• WordNet 3.6
    • n isinglass any of various minerals consisting of hydrous silicates of aluminum or potassium etc. that crystallize in forms that allow perfect cleavage into very thin leaves; used as dielectrics because of their resistance to electricity
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Webster's Revised Unabridged Dictionary
  • Interesting fact: Put fish skin or isinglass size of a nine-pence in pot when put on to boil or else the white and shell of half an egg to a couple of quarts of coffee."
    • Isinglass (Min) A popular name for mica, especially when in thin sheets.
    • Isinglass A semitransparent, whitish, and very pure form of gelatin, chiefly prepared from the sounds or air bladders of various species of sturgeons (as the Acipenser huso) found in the rivers of Western Russia. It used for making jellies, as a clarifier, etc. Cheaper forms of gelatin are not unfrequently so called. Called also fish glue.
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Century Dictionary and Cyclopedia
    • n isinglass The purest commercial form of gelatin, a substance of firm texture and whitish color, prepared from the sounds or air-bladders of certain fresh-water fishes. Isinglass is manufactured especially from the sounds of some species of Russian sturgeon, and in the United States from the sounds of cod, hake, squeteague, sea-trout, sturgeon, and other fishes, and from the skins of some of them. An inferior quality is made from clean scraps of hide, etc., or from the purified jelly obtained from skins, hoofs, horns, etc. In the preparation of creams and jellies isinglass is in great request. It is also used in fining liquors of the fermented kind, in purifying coffee, in making mock pearls, and in stiffening linens, silks, gauzes, etc. With brandy it forms a cement for mending broken porcelain and glass. It is likewise used as an agglutinant to glue together the parts of musical instruments, and for binding many other delicate fabrics. It is used in the manufacture of fine glues and sizes, adhesive plasters, court-plasters, diamond cement, and imitation glass, in refining wines and liquors, in adulterating milk, and in lustering silk ribbons. Grades are known as lyre, leaf, and book isinglass. In the East Indies, China, and Japan, isinglass, or its equivalent, is prepared from various algæ or seaweeds—the same in part which furnish the material of the bird's-nests prized as a delicacy by the Chinese. Such is the origin of the important Bengal isinglass or agar-agar. Japanese isinglass is afforded by species of Gelidium, and is said to produce a firmer jelly than any other gelatin. These various products are used not only for food, but in the arts for stiffening, varnishing, and gluing.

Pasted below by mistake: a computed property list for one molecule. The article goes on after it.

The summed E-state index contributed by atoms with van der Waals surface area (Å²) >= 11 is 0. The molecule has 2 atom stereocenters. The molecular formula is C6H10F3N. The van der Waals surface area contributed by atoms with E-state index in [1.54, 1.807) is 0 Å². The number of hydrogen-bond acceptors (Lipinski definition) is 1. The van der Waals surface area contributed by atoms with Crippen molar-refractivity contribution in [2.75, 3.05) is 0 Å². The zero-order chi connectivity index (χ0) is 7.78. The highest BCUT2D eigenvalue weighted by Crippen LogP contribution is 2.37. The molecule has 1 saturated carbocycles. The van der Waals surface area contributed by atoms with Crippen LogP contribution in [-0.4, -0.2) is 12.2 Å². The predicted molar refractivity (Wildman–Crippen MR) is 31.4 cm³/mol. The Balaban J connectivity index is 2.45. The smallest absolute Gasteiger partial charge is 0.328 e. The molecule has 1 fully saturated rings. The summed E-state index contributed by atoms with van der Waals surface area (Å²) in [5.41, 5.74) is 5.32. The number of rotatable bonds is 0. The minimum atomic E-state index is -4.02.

• n isinglass Mica: so called from its resemblance to some forms of the gelatin.
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Chambers's Twentieth Century Dictionary
    • n Isinglass ī′zing-glas a glutinous substance, chiefly prepared from the air-bladders of the sturgeon.
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Webster's Revised Unabridged Dictionary
Prob. corrupted fr. D. huizenblas,akin to G. hausenblase,), lit., bladder of the huso, or large sturgeon; huizen, sturgeon + blas, bladder. Cf. Bladder Blast a gust of wind
Chambers's Twentieth Century Dictionary
A corr. of Dut. huizenblashuizen, a kind of sturgeon, blas, a bladder; Ger. hausenblase.


In literature:

Isinglass, two ounces; water, two pints.
"The Ladies Book of Useful Information" by Anonymous
It was one of those stoves that have isinglass all around it so that the fire can be seen when it burns red.
"The Girl from Sunset Ranch" by Amy Bell Marlowe
Sounds of the said sturgeon will make isinglass according to the same instructions.
"The Bounty of the Chesapeake" by James Wharton
Bruise a sufficient quantity of Isinglass, and let it soak in a little warm water for twenty-four hours.
"One Thousand Secrets of Wise and Rich Men Revealed" by C. A. Bogardus
Might we not see that effect by pouring a little melted isinglass into a glass of wine, which you say contains tannin?
"Conversations on Chemistry, V. 1-2" by Jane Marcet
When made a year, rack it off, and fine it with isinglass.
"The Cook and Housekeeper's Complete and Universal Dictionary; Including a System of Modern Cookery, in all Its Various Branches," by Mary Eaton
Add pepper, mace, a very little isinglass, and salt to your taste.
"The Lady's Own Cookery Book, and New Dinner-Table Directory;" by Charlotte Campbell Bury
And these were as thick and tough as isinglass.
"Tales of Fishes" by Zane Grey
Some persons use flour instead of isinglass, but it is highly improper, and should never be resorted to.
"The Ladies' Work-Table Book" by Anonymous
A strong solution of isinglass made in the same manner is an excellent cement for leather.
"Paper and Printing Recipes" by J. Sawtelle Ford